Neuropathology of primary adult-onset dystonia

Idiopathic adult-onset primary dystonia usually affects the upper body and remains focal

J. L. Holton

2008

Scholarcy highlights

  • Idiopathic adult-onset primary dystonia usually affects the upper body and remains focal
  • Ubiquitinated perinuclear inclusion bodies were found in the brainstem of patients with DYT1-related dystonia
  • In X-linked recessive dystonia-parkinsonism, neuronal loss in the striosome compartment of the striatum has been described. It was unclear whether these changes are characteristic of these particular disorders or an epiphenomenon of dystonic conditions in general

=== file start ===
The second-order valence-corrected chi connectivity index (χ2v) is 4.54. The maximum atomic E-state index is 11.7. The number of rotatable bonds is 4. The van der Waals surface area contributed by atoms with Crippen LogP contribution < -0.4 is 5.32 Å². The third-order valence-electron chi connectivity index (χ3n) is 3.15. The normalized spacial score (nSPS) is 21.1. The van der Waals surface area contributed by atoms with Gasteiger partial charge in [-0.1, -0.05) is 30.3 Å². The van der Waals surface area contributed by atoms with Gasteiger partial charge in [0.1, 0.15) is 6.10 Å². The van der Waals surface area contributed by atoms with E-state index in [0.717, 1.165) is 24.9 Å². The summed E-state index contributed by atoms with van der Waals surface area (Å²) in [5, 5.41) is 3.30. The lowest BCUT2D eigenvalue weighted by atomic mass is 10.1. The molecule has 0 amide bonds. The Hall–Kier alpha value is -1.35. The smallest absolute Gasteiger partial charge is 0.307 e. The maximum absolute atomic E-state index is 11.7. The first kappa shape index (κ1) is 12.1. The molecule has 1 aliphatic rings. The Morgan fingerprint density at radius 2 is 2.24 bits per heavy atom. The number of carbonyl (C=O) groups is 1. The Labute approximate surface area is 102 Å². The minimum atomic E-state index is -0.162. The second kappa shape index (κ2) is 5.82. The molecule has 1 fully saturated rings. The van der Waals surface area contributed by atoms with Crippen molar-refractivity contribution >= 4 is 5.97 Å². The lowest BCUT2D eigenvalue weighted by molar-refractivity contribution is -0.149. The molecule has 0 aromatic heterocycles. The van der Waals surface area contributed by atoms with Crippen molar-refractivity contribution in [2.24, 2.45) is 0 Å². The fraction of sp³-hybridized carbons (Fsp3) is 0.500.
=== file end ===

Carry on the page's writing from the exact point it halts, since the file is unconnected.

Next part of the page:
• In contrast to early-onset dystonia, neuronal inclusions immunoreactive for torsinA, ubiquitin, and laminA/C were not present in the brainstem nuclei
  • Our findings suggest that the underlying mechanism in the adult-onset primary torsion dystonia is different from that of early-onset DYT1-related dystonia and DYT3 X-linked recessive dystonia-parkinsonism
  • Alternative mechanisms may underpin the pathophysiology of adult-onset primary dystonia
  • NOTE: All authors, besides the first/corresponding author, must complete a separate Disputes & Debates Submission Form and provide via email to the editorial office before comments can be posted

Need more features? Save interactive summary cards to your Scholarcy Library.